Latex house paint is highly pigmented and can stand to be thinned. Strangely, the color is not noticeably lightened in this process.

Extending the latex house paint solves challenges #1-4. Extending the paint will:

  1. Thicken, duh. Now you can pull it thru the screen.
  2. The extender used will slow down the drying process.
  3. Because it will now dry slower, there’s less likelihood of it drying on your screen, leaving the haze of color, and possibly blocking the holes on your screen.
  4. Because the paint has now been extended, it will dry on the fabric with a much softer hand, and the paint will not crack on your fabric with repeated washings.

Modifying the paint just means that you will add textile medium. This solves challenge #5.  to make the paint wash-fast.

Now, I’m of 2 minds regarding washability. I believe that latex paint is washable on fabric.

Think about the last time you got paint on your clothes while painting. How hard was it to get that paint out? Extremely.

I add textile medium for extra protection. I do not really believe that latex house paint needs textile medium to be wash-fast.

On the other hand, I’m nervous to leave it out.

 screenprinting fabric with latex house paint
latex house paint that has been prepped for printing.

So you want to know what I use to extend my paint, huh? 

I have tried a variety of products to make my paint screen-able. Here are the ones that I have tried.

  1. Shaving Cream. The cheaper the better.
  2. Clear, non-flaking hair gel. The cheaper the better.
  3. Unscented Lotion (yes, lotion) The cheaper (think dollar store) the better.
  4. Mineral Oil
  5. Permaset Aqua Print Paste

So there ya have it.

In the next post, we will dive into more detail about each of these materials. If you have not, subscribe here so that you don’t miss it..

Creative living means making do

Creative living means making do, in a good way.

If I had a nickel for every time someone said to me ‘you’re so creative!’ I’d be rich…or whatever.

Little do they know that me ‘being creative’ means I make hundreds of quick mental calculations all day, just to figure out how things relate to each other.

I guess growing up in a time and place where there was no excess will teach you that.

These days it seems like there’s a solution for every single problem that we can imagine.

This past fall I asked my kids to help rake up the fallen leaves in the back yard. My request was met with some major balking, so I explained to them the importance of learning these practical skills for when they became homeowners in the future.

I was promptly informed that they would never need to such menial tasks when they get older since their robots would take care of it.

Well, shut the front door!

You’d best believe, they raked every leaf in the yard, to my satisfaction.

Don’t get me wrong, I think it’s fantastic that we live in such an age of abundant options. Having these options readily available also means that we are conditioned to go out and buy, buy, buy. Which means we start to lose the ability to think of creative ways to use what we already have.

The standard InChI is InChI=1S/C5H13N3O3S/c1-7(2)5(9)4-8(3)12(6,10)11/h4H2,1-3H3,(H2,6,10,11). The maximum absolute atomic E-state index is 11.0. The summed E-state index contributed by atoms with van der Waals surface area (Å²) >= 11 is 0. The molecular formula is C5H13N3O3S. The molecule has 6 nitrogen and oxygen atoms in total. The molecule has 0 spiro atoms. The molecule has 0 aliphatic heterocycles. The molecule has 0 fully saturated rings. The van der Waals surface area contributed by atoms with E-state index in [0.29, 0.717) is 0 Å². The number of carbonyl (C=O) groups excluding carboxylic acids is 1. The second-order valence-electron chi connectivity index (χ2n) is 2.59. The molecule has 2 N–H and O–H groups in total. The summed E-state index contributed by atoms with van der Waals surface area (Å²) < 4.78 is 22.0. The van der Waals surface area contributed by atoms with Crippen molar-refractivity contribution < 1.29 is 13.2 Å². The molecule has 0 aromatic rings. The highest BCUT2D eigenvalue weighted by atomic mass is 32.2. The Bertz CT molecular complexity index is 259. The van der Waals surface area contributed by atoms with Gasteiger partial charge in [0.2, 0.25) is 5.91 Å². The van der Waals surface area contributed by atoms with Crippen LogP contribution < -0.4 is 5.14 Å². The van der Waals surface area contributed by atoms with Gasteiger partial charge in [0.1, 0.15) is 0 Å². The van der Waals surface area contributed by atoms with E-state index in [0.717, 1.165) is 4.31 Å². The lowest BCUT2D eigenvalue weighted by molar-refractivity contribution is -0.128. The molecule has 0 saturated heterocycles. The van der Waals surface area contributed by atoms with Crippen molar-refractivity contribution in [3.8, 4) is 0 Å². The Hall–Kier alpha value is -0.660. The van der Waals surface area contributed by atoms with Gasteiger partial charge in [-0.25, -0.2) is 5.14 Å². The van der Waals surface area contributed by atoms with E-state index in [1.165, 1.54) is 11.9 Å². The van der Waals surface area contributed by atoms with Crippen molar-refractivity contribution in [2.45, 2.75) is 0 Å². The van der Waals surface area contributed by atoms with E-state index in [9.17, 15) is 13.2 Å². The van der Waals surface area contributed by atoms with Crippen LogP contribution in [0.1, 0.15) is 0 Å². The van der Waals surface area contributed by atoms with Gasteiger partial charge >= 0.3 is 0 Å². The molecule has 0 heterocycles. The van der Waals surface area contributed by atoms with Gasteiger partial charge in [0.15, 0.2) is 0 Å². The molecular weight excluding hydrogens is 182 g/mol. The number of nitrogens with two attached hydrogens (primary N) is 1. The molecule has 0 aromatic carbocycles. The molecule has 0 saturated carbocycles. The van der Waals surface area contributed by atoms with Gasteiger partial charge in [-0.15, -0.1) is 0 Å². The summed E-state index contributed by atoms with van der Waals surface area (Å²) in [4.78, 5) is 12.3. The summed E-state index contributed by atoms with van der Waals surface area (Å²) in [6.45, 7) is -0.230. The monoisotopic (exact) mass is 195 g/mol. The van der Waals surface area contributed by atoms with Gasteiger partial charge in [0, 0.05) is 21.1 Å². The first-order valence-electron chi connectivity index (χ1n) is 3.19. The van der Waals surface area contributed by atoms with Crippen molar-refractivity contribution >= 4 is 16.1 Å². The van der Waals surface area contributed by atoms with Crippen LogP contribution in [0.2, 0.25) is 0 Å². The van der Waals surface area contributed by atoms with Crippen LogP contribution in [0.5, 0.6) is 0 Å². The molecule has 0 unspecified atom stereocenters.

I’m guilty of this sometimes. If I really want to, I will invent a need for a (not so) quick run to ol’ blue and yellow . In the heat of my desire to visit the land of beauty and order, I will quickly forget that I have way too many storage knick-knacks that I don’t use.

I will then later suffer from buyer’s remorse as I go through yet another big purge.

In my old age, I am learning to slow down and think through my purchases.

A wise man once said (and by wise, I mean I don’t know who) that being creative is being able to see the connection between 2 seemingly unrelated things. By the same token, [tweetthis]living creatively means seeing connections between 2 unrelated things.[/tweetthis]

Here’s a look at my thought process when ‘being creative’.

Consider for instance, plain ol’ boring clear Contact Paper (aka shelf liner). Did you know that this thing is magic?

  1. You can use it as a privacy film on your windows.  If you’ve ever looked at ‘privacy film’ in the store, you will realize that it is essentially the same vinyl material. Sometimes there are designs on the surfaces. So go a step further and cut out some designs into the contact paper for a clean modern look.Window with contact paperwindow with contact paper

(Apologies for the sideways photos…there is some sort of glitch.)

  1. Use that same clear contact paper as a screenprinting stencil. Or use it as a wall, paper or fabric stencil. Like this smart lady did here. So, screen printing huh? You really just need something to make a mask on a piece of fabric. That something can be the self-adhesive contact paper. Perfect.
  2. This same contact paper can be used to transfer a vinyl design that I have cut on my silhouette machine to the wall or any other surface. I told you that lady was smart.  Why? well, have you looked at the transfer paper sold for the Silhouette machine? It’s really the same thing, but with slightly less adhesive. Remove some of the adhesive by sticking the contact paper onto another surface first.
  3. Laminate without a laminator with the same clear contact paper. Contact paper repels water. That is its sole reason for being. So repel some water off that printed paper!
  4. De-Lint your clothes with it in a pinch. Hey, you could do this before doing number 3, killing 2 birds with one stone!

See? for as low as $1 (dollar stores carry the stuff), the humble contact paper goes a very long way. You are welcome.

So next time you need something, think about what you already have that you can substitute. Sometimes you may have to walk around the house with a dreamy far-away look on your face while  looking at all your stuff before it comes to you. Your family will think you are crazy, but hey, you’re saving money!

So I’d love to hear from you! What are some things that you use in outside-the-box ways?